The 2NZEF participated in the 1940 Battle of Greece along with British and other Commonwealth troops, and Greek defenders. After Germany invaded Greece the Allies were forced to retreat, and the New Zealanders lost 291 men killed, 1,826 captured and 387 seriously wounded. Most of the remaining New Zealand troops were evacuated to Crete, where Freyberg became commander of the Allied forces on the island. The Germans subsequently invaded Crete, and after several days of heavy fighting in the Battle of Crete, took the island. Ultimately 17,000 troops were evacuated to Alexandria by the British surrender on 1 June. Most of the New Zealanders made it, but 2,180 were captured. Additional New Zealand casualties for the Battle of Crete were 671 dead and 967 wounded. New Zealand Second Lieutenant Charles Upham, the only person to receive two Victoria Crosses during World War II and the only combat soldier to receive the award twice, gained his first award during the battle. Combatants Germany, Italy, Bulgaria Greece, United Kingdom, Australia, New Zealand Commanders Wilhelm List, Maximilian von Weichs Alexander Papagos, Henry Maitland Wilson, Thomas Blamey Strength Germany: 680,000 men,[1] 1200 tanks, 700 aircraft, Italy: 529,000 men Greece: 350,000 men, British Commonwealth: 58,000 men Casualties Italy: 13,755... For the famous World War II battle, see: Battle of Crete For other uses, see Crete (disambiguation). ... Combatants Greece United Kingdom New Zealand Australia Germany Italy Commanders Bernard Freyberg Kurt Student Strength United Kingdom: 15,000 Greece: 11,000 Australia: 7,100 New Zealand: 6,700 Total: 40,000 (10,000 without fighting capability. ... ---- Alexandria (Greek: , Coptic: , Arabic: , Egyptian Arabic: Iskindireyya), (population of 3. ... June 1 is the 152nd day of the year in the Gregorian calendar (153rd in leap years), with 213 days remaining. ... Charles Upham Captain Charles Hazlitt Upham VC and bar (September 21, 1908 – November 22, 1994) was a New Zealand soldier who won the Victoria Cross twice during the Second World War: in Crete in May 1941, and at Ruweisat Ridge, Egypt, in July 1942. ... Victoria Cross medal, ribbon, and bar. ...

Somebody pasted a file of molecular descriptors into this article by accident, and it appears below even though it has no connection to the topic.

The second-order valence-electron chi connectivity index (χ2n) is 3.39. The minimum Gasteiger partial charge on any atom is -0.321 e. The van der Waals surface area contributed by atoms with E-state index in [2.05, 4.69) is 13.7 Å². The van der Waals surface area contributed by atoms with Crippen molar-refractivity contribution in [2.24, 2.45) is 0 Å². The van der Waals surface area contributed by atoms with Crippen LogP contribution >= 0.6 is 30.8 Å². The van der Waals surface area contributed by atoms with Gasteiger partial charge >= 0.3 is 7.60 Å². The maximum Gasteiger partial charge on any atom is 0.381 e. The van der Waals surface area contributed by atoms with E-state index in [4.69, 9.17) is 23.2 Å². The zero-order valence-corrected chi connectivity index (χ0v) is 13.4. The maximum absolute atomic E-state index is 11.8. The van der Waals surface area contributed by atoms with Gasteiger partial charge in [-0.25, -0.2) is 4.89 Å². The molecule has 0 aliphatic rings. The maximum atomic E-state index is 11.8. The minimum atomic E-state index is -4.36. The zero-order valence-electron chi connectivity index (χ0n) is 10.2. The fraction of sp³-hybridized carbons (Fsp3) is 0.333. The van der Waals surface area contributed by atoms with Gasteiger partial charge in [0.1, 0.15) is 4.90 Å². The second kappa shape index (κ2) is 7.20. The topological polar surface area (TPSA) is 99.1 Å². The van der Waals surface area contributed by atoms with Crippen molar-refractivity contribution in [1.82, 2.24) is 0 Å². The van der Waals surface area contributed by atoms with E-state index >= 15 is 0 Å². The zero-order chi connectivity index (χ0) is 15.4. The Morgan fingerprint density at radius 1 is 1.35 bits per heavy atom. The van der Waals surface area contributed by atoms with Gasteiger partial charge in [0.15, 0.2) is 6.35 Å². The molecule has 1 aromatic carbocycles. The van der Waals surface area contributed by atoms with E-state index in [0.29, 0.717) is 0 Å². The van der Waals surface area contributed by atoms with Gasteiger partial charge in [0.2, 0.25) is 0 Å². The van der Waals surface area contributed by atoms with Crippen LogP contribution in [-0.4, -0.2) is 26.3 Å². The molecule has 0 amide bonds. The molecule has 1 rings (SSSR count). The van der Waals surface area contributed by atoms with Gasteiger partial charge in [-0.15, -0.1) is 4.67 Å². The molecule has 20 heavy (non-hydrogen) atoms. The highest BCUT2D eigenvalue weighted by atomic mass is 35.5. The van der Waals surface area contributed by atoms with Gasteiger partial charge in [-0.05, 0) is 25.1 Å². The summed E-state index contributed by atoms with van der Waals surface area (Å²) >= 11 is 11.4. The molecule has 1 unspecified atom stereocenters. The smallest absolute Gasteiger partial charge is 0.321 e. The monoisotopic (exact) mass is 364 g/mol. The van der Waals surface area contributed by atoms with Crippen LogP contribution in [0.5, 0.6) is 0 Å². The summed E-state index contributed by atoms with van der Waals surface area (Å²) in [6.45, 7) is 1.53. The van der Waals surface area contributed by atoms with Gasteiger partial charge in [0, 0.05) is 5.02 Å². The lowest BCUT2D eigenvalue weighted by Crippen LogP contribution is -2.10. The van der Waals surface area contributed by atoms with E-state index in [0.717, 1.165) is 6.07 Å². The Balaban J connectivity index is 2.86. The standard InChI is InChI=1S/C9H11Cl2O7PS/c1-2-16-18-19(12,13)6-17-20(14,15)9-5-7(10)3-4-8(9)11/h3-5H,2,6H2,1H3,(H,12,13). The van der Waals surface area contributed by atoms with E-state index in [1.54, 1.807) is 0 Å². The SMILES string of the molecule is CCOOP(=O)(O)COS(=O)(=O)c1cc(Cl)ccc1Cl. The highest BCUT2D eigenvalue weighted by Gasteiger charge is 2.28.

From November 1941, the 2NZEF was heavily involved in the North African Campaign. As part of Operation Crusader, New Zealand troops relieved Tobruk after the city had been besieged by the German Afrika Korps. Subsequently, the New Zealand government insisted that the Division be withdrawn to Syria to recover - 879 men were killed and 1700 wounded in Operation Crusader, the most costly battle the Division fought in the Second World War. In June 1942, the Afrika Korps captured Tobruk, and the 2NZEF was recalled from Syria. The Korps' advance was halted by the Allies in the First Battle of El Alamein, where New Zealand troops captured Ruweisat Ridge in a successful night attack. Heavy casualties were suffered by the two New Zealand brigades involved as they were attacking by German tanks, and several thousand men were taken prisoner. Charles Upham earned a bar for his Victoria Cross in this battle. Subsequent fighting, including the Second Battle of El Alamein resulted in German retreat from the area. On 13 May 1943, the North African campaign ended, with the surrender of the last 275,000 Axis troops in Tunisia. On the 15th the Division began the withdrawal back to Egypt and by June 1 the division was back in Maadi and Helwan, on standby for use in Europe. Total New Zealand losses since November 1941, were 2,989 killed, 7,000 wounded and 4,041 taken prisoner. New Zealand troops were transferred to Italy later in the year and participated in the taking of the country from Germany. During World War II, the North African Campaign, also known as the Desert War, took place in the North African desert from September 13, 1940 to May 13, 1943. ... Combatants United Kingdom Australia New Zealand Poland Germany Italy Commanders Claude Auchinleck Alan Gordon Cunningham Neil Ritchie Erwin Rommel Ludwig Crüwell Strength 8th Army comprising XIII Corps, XXX Corps and 70th Division. ... Combatants Australia United Kingdom South Africa Poland Czechoslovakia Germany Italy Commanders Leslie Morshead Erwin Rommel Strength 14,000 35,000? Casualties Britain: 9009 killed 941 captured estimated 12,000 total 8,000 The Siege of Tobruk was a lengthy confrontation between Axis and Allied forces, mostly Australian, in the North... The seal of Afrikakorps The German Afrika Korps (German: Deutsches Afrikakorps, DAK  ) was the corps-level headquarters controlling the German Panzer divisions in Libya and Egypt during the North African Campaign of World War II. Since there was little turnover in the units attached to the corps, the term is... The First Battle of El Alamein 1–July 27, 1942 was a battle of the Western Desert Campaign of World War II, fought between the German–Italian Afrika Korps commanded by Erwin Rommel and the British Eighth Army, commanded by Claude Auchinleck. ... Charles Upham Captain Charles Hazlitt Upham VC and bar (September 21, 1908 – November 22, 1994) was a New Zealand soldier who won the Victoria Cross twice during the Second World War: in Crete in May 1941, and at Ruweisat Ridge, Egypt, in July 1942. ... For the Battle of Alam Halfa, which is also often termed the Second Battle of El Alamein, see Battle of Alam Halfa Combatants British Eighth Army Panzer Army Africa Commanders Bernard Montgomery Erwin Rommel Strength 220,000 men 1,100 tanks[1] 116,000 men[1] 559 tanks(220 panzers... May 13 is the 133rd day of the year in the Gregorian calendar (134th in leap years). ... 1943 (MCMXLIII) was a common year starting on Friday (the link is to a full 1943 calendar). ... June 1 is the 152nd day of the year in the Gregorian calendar (153rd in leap years), with 213 days remaining. ... Hulwan, also spelled Helwan or Hilwan is a southern suburb of Cairo in Egypt on the bank of the Nile river, with a population (1989 estimate) 230,000. ...